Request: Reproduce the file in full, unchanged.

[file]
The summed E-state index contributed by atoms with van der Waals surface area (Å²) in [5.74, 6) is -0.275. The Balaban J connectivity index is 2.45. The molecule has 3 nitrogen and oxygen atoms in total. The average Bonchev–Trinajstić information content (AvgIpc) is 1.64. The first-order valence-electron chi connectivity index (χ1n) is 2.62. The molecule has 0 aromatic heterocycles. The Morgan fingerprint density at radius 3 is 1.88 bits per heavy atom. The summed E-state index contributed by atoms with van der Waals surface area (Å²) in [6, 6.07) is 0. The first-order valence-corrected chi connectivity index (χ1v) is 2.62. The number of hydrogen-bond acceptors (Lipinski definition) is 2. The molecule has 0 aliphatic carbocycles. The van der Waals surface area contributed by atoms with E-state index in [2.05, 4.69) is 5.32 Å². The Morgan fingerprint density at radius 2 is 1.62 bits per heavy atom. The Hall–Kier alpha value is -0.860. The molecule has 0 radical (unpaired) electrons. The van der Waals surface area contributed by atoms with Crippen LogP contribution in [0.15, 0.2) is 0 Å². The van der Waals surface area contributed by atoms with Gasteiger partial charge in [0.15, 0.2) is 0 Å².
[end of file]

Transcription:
The summed E-state index contributed by atoms with van der Waals surface area (Å²) in [5.74, 6) is -0.275. The Balaban J connectivity index is 2.45. The molecule has 3 nitrogen and oxygen atoms in total. The average Bonchev–Trinajstić information content (AvgIpc) is 1.64. The first-order valence-electron chi connectivity index (χ1n) is 2.62. The molecule has 0 aromatic heterocycles. The Morgan fingerprint density at radius 3 is 1.88 bits per heavy atom. The summed E-state index contributed by atoms with van der Waals surface area (Å²) in [6, 6.07) is 0. The first-order valence-corrected chi connectivity index (χ1v) is 2.62. The number of hydrogen-bond acceptors (Lipinski definition) is 2. The molecule has 0 aliphatic carbocycles. The van der Waals surface area contributed by atoms with E-state index in [2.05, 4.69) is 5.32 Å². The Morgan fingerprint density at radius 2 is 1.62 bits per heavy atom. The Hall–Kier alpha value is -0.860. The molecule has 0 radical (unpaired) electrons. The van der Waals surface area contributed by atoms with Crippen LogP contribution in [0.15, 0.2) is 0 Å². The van der Waals surface area contributed by atoms with Gasteiger partial charge in [0.15, 0.2) is 0 Å².